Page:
Over the past year, COVID-19 has tested the resources of all CPG marketers while providing a silver lining of sorts.
Early on, maintaining production lines and on-shelf presence turned into a game of operational whack-a-mole rarely seen across an entire industry.
On the plus side, many legacy and newcomer CPG brands gained new trial users given behavioral shifts like remote work and at-home cooking. Moreover, a spike in ecommerce helped some companies advance their D2C capabilities by light years.
“We believe that what we are experiencing right now is the acceleration of product trial that in normal times would take years and hundreds of millions of dollars,” is how Conagra Brands president and CEO Sean Connolly described the situation while addressing financial analysts on Jan. 7.
Conagra provides a useful snapshot of the past year because of its presence across the frozen, snacks and staples categories. Major brands include Banquet, Birds Eye and Healthy Choice; Duncan Hines, Slim Jim and Orville Redenbacher’s; and Chef Boyardee, Hunt’s and Wish-Bone.
Like other CPG marketers juggling new-product innovation while trying to rationalize SKUs—not to mention entire business units—Conagra had a plateful of challenges going into 2020.
For starters, the company was still integrating its approximately $11 billion acquisition of Pinnacle Foods in the fall of 2018. Pinnacle brands like Birds Eye, Duncan Hines and Wish-Bone had long been struggling with sales and market share, while Conagra’s Hunt’s and Chef Boyardee were languishing.
Conagra had already begun an upgrade of its frozen foods to appeal to the tastes and health expectations of younger consumers. In addition, Duncan Hines was in the process of being reframed as a “sweet treat.”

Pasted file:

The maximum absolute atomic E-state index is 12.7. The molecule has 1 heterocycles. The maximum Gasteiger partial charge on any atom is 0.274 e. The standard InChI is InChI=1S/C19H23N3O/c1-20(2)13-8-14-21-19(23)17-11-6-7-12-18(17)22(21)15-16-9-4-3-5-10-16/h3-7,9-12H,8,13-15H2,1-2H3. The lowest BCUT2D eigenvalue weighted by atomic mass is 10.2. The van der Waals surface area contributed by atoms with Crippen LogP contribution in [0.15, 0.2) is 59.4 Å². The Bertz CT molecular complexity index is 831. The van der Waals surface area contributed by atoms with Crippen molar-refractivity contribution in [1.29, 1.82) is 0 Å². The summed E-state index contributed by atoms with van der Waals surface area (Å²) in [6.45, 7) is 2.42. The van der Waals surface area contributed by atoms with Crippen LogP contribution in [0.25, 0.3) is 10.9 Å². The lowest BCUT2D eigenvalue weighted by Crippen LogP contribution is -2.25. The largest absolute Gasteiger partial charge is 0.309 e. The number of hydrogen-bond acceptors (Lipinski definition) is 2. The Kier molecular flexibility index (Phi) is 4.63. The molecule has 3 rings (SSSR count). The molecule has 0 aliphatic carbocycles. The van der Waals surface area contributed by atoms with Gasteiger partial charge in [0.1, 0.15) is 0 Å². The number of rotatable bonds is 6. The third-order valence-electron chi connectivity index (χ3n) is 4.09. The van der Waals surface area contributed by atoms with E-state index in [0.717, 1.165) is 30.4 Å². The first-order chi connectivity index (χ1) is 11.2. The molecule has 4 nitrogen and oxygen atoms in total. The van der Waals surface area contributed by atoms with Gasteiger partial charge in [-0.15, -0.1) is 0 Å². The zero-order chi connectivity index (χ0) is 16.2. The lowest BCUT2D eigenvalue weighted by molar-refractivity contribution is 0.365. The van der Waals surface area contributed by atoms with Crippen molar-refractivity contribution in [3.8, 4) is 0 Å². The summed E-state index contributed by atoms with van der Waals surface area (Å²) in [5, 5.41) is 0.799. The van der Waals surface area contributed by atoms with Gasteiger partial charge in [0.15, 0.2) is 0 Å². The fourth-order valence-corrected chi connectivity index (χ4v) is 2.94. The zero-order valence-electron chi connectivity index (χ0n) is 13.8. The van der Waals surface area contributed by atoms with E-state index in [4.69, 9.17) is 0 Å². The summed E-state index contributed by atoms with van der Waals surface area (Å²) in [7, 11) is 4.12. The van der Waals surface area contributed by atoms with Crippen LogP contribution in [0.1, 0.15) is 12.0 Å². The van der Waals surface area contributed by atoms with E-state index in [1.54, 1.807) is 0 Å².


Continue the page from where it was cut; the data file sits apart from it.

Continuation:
Both moves would end up dovetailing nicely with the pandemic’s impact on shopping habits, as would previous investments in ecommerce.
By Nov. 29, 2020 Conagra had increased its total household penetration by 14 basis points year over year and its share of categories by 26 basis points—led by staples, then snacks, then frozen. Ecommerce had grown to 7.8% of the company’s retail sales from 5%.
On the innovation side, the company achieved its pre-pandemic goal of having 15% of annual retail sales generated by products launched within the preceding three years. Standouts included additions to Marie Callender’s, Duncan Hines and Hungry Man.
More innovation is expected within the Duncan Hines, P.F. Chang’s, Slim Jim and Snack Pack lines in the coming months.
Along the way, Birds Eye experienced long-sought sales recovery.
Citing data from IRI, Conagra says that new-buyer household penetration for Birds Eye was up 3.5 percentage points in the 40 weeks ended Nov. 29. The percentage of new brand buyers who repeated Birds Eye purchases during the same period was 64%.
In the first quarter of 2019, advertising spending for Birds Eye, Hunt’s and Marie Callender’s totaled $2.6 million, but increased to $4.2 million during the same time period in 2020.
Now for the “stickiness thing,” as the company’s Connolly described the prospects for a continuation of elevated, at-home eating occasions.
He had expressed confidence in October by citing data from the 2008 recession showing it was a catalyst for a 200-basis-point increase in at-home eating—from 80% to 82%—over the course of four years.
“And what was more interesting about the first six months of this pandemic is the level of elevation we saw this year…was twice that of what we saw in 2008,” Connolly said in his most recent presentation. “So there is previous evidence of stickiness post the adversity.”
In a December survey by Nielsen of approximately U.S. adults released today, 64% of respondents indicated they will spend the same on groceries after a COVID-19 vaccine becomes widely available. Just 21% said they will spend more, while 15% will spend less.
Asked about out-of-home dining after a vaccine becomes widely available, 41% said they will spend the same as they have. About the same proportion said they will spend more (24%) as those who said they will spend less (22%).